• May also be illegal to band together to restrain nonprice information.
• FTC v. Indiana Federation of Dentists ~ Court held that dentists’ organization
policy requiring members to withhold X-rays from dental insurance
companies is a conspiracy in restraint of trade upheld under rule of reason.
Todd v. Exxon Corporation
• 14 oil companies conducted surveys of the salaries they paid to
managerial, professional and Technical (MPT) employees.
• Reps of the companies met to talk about jobs, and consultant
analyzed and distributed data to 14 firms.
• Todd and other employees sued under § 1 of Sherman Act saying
purpose of sharing info was to hold down MPT salaries.
• District Court dismissed. Plaintiffs appealed. Reversed.
• Price fixing is per se unlawful. If can prove an agreement to fix
salaries, then there’s a violation.
• Data exchange claims are close cousins of traditional price fixing.
• If plaintiff can prove 1) defendants exchanged info deemed
anticompetitive and 2) activities had an anticompetitive effect
on MPT labor market, then may have a cause of action.
• Court should consider whether plaintiff showed “anticompetitive
effects” on the market power of the defendants. Must also
consider if data are made publicly available. If so the exchange is
more likely to be approved by the court.
Territorial Restrictions
• Occurs when firms competing at
the same level of business reach
an agreement to divide the
market to eliminate competition
among those firms.
• These are often held to violate
antitrust law.
• An activity that is legal if
undertaken by a single firm may
be illegal if undertaken by a group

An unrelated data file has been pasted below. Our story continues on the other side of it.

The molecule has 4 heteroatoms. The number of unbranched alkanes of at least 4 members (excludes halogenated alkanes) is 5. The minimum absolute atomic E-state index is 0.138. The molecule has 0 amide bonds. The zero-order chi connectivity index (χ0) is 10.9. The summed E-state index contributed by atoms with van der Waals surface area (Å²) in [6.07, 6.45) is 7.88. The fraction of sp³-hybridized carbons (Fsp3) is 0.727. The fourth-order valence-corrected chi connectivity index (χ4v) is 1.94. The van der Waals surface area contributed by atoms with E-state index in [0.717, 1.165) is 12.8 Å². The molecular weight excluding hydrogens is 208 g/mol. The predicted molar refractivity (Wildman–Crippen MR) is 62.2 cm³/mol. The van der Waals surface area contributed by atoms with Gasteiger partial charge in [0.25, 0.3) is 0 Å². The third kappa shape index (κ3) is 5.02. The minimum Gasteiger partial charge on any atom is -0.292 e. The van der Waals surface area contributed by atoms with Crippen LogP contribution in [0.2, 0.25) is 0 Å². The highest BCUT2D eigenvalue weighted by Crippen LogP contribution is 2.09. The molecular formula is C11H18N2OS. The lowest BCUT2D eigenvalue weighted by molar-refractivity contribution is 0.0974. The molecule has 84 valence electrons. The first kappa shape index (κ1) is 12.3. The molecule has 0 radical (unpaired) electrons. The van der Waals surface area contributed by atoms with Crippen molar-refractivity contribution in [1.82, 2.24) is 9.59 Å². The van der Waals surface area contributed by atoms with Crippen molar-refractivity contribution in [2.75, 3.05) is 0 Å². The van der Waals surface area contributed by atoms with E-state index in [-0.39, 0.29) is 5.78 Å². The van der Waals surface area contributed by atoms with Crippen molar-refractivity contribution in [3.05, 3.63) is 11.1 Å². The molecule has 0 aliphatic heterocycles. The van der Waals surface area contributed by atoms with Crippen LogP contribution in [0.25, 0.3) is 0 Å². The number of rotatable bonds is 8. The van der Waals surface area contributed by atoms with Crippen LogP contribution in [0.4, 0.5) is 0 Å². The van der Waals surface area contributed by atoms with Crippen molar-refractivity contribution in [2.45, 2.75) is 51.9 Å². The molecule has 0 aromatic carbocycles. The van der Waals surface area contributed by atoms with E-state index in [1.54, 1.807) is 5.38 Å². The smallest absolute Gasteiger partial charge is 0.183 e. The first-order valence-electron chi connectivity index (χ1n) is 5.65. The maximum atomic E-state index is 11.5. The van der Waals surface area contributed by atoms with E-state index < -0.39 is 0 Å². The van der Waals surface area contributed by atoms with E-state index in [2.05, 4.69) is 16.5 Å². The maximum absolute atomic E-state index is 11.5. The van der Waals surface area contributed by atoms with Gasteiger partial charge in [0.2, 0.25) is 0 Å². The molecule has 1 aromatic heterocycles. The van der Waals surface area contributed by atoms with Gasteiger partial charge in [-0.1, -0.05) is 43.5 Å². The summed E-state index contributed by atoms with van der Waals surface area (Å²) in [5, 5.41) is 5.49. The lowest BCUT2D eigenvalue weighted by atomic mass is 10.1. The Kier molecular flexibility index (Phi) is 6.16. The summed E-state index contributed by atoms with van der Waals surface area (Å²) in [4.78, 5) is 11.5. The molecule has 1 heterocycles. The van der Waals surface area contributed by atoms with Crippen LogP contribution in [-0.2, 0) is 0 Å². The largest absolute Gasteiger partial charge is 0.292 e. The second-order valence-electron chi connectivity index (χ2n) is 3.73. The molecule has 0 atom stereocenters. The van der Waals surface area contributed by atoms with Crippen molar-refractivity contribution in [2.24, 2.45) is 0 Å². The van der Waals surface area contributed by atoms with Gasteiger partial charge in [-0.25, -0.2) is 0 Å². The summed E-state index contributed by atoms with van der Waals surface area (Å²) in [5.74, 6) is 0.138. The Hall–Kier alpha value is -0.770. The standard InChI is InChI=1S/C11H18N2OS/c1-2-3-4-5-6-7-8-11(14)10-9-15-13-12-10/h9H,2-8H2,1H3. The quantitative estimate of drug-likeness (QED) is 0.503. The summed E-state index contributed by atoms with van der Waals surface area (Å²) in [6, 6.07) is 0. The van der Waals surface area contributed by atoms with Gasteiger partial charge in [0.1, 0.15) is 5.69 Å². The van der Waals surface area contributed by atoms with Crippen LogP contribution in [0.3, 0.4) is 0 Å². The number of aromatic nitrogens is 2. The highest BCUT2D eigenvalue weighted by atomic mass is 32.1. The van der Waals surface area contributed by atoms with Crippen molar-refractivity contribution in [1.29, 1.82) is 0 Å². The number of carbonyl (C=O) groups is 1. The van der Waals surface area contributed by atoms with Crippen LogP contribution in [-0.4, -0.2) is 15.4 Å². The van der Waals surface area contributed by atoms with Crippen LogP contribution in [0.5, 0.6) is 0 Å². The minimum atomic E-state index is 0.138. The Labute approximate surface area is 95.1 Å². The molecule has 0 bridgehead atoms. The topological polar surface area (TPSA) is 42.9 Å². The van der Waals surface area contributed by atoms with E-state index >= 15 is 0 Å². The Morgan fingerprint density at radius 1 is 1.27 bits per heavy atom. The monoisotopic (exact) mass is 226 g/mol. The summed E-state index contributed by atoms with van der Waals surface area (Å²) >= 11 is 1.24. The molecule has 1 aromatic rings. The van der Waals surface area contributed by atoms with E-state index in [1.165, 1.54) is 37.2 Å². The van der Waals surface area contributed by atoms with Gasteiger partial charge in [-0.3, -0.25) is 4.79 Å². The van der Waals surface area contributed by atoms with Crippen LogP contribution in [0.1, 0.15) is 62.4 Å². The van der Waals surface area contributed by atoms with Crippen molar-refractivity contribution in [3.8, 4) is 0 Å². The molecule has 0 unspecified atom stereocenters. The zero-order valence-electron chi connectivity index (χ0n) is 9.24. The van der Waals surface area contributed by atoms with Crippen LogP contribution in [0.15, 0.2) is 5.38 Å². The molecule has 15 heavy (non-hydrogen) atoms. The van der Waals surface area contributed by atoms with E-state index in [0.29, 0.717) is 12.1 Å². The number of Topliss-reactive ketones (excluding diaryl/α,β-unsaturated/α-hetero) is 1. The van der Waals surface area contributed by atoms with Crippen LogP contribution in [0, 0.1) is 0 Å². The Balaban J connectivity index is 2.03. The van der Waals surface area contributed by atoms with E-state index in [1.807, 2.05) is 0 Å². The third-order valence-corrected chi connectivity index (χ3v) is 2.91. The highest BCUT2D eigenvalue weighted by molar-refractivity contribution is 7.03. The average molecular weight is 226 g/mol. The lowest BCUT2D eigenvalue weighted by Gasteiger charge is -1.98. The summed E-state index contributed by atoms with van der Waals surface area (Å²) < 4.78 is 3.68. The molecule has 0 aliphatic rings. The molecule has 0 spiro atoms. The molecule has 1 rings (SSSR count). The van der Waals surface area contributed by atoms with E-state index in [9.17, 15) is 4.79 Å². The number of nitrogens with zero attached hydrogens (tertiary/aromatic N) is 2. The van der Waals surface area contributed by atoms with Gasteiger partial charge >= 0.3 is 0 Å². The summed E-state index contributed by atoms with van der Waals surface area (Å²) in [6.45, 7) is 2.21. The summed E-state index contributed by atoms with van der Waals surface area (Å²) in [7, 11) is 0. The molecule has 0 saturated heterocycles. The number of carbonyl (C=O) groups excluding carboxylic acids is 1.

of firms.
Vertical Restraints of Trade
• Vertical restraints of trade concern
relationships between buyers and
sellers (producers, distributors and
retailers).
• A company that does more than
one function internally, such as
manufacturing and distribution, is
not constrained by the antitrust
laws.
• Examples of vertical restraints of
trade include vertical price fixing
and vertical non-price constraints.
See Exhibit 20.3
Vertical Price Fixing
• Usually trying to control price at which
product is sold to consumer.
• Resale Price Maintenance – (RPM) - an
agreement between a manufacturer,
supplier and retailers of a product under
which the retailers agree to sell the
product at not less than minimum price.
• Once a producer or supplier sells a
product to a retailer, it cannot fix or
otherwise dictate the price the retailer
will charge consumers.
Pros and Cons to Resale Price
Maintenance
• Small retailers favor RPM because they are more likely to
have the same prices as the mass merchandisers, i.e.
Mom’n’Pop can compete with Wal-Mart.
• Producers of well-known, established products often favor
RPM because it allows retailers to earn higher profits for the
sale of their products.
• Mass retailers oppose RPM because they have grown large
by slashing retail prices and taking customers away from
smaller stores.
• Dr. Miles case: Supreme Court held that manufacturer
cannot “fix prices for future sales”. Cannot set prices further
down the sales chain. (Now not per se illegal. See Leegin)
Vertical Nonprice Restraints
• Manufacturers frequently impose non-price
restraints on their distributors and retailers.
– Example: Coke and Pepsi have territorial
restrictions on the sale of the manufacturer’s
products. Delivery in competition with another
bottler is grounds for revocation of the franchise
agreement.
• Customer restrictions may be imposed on
distributors and retailers when manufacturer elects
to sell directly to a certain customer.
– The court applies the rule of reason in such
cases.
Leegin Creative Leather Products v. PSKS
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Leegin designs, makes & distributes leather goods with brand name “Brighton.”
Sold across country, to mostly small, independent specialty stores.
Leegin refused to sell to retailers that discounted below suggested prices.
Allowed products not selling well that the retailer did not plan on reordering to
be discounted.
Leegin told stores “In this age of mega stores . . . consumers are perplexed by
promises of product quality & support of product which we believe is lacking with